Affairs. Tribal organizations do not qualify unless they meet this 
criteria or the not-for-profit criteria listed above. The terms for 
eligibility are defined in Section 3 of the Act and 40 CFR 47.105.
    A teacher's school district, an educator's nonprofit organization, 
or a faculty member's college or university may apply, but an 
individual teacher or faculty member may not apply.

C. Matching Funds

    Non-federal matching funds of at least 25% of the total cost of the 
grant project are required. The matching requirement is explained in 
detail in Section IV(A)(4) under Budget and Non-Federal Match.

D. Ineligible Activities

    Environmental education funds cannot be used for:
    (1) Technical training of environmental management professionals;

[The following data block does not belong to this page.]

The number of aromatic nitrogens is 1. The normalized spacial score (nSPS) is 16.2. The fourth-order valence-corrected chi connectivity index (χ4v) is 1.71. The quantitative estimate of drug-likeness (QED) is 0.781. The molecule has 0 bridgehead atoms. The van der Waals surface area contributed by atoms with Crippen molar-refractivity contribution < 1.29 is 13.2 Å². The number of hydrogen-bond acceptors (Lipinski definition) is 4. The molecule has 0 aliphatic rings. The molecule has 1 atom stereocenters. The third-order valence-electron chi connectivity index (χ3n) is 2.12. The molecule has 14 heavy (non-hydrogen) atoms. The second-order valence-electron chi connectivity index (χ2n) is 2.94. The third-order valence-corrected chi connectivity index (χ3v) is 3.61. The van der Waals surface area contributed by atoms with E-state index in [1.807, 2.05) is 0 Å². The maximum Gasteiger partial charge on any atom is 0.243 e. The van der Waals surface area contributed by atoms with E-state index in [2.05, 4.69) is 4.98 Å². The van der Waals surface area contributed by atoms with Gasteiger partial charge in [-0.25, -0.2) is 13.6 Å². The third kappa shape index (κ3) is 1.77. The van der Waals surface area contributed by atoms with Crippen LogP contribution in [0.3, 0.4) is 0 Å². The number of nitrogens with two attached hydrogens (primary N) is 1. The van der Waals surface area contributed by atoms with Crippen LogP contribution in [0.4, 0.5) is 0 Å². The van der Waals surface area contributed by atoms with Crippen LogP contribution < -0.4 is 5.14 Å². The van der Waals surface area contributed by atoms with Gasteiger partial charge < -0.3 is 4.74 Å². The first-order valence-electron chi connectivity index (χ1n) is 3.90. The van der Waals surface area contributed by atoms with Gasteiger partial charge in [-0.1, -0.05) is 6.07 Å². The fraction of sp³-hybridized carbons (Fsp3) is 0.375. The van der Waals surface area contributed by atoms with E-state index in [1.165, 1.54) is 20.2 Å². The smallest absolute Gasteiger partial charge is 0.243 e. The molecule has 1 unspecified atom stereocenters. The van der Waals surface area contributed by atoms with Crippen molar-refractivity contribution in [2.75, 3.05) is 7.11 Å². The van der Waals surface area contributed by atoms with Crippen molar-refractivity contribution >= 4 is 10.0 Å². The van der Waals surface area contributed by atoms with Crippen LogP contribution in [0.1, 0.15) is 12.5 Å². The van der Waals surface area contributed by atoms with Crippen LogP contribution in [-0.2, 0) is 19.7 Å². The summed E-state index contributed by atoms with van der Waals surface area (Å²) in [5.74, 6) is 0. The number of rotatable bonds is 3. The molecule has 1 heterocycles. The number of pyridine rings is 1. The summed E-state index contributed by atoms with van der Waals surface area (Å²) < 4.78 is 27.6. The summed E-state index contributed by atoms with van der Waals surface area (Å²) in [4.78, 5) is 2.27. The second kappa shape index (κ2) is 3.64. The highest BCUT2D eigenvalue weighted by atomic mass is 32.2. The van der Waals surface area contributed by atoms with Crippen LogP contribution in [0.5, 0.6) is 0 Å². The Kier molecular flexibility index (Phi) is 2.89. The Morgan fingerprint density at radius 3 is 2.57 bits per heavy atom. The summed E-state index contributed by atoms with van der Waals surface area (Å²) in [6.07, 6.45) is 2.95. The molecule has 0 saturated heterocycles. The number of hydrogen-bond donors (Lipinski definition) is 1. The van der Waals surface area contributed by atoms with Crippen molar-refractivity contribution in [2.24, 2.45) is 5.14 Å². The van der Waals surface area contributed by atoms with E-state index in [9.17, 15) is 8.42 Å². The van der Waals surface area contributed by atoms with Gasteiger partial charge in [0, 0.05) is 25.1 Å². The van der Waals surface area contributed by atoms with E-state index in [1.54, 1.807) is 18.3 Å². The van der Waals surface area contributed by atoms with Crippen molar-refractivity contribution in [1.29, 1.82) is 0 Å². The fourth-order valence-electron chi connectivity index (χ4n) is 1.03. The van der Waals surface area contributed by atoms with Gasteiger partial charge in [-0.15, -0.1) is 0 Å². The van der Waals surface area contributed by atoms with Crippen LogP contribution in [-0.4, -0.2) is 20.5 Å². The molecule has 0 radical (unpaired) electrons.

(2) Environmental ``information'' projects that have no educational 
component, as described above in Section I(C);
    (3) Lobbying or political activities as defined in OMB Circulars A-
21, A-87 and A-122;
    (4) Advocacy promoting a particular point of view or course of 
action;
    (5) Non-educational research and development; or
    (6) Construction projects--EPA will not fund construction 
activities such as the acquisition of real property (e.g., buildings) 
or the construction or modification of any building. EPA may, however, 
fund activities such as creating a nature trail or building a bird 
watching station as long as these items are an integral part of the 
environmental education project, and the cost is a

[[Page 57281]]

relatively small percentage of the total amount of federal funds 
requested.

Section IV. Application and Submission Information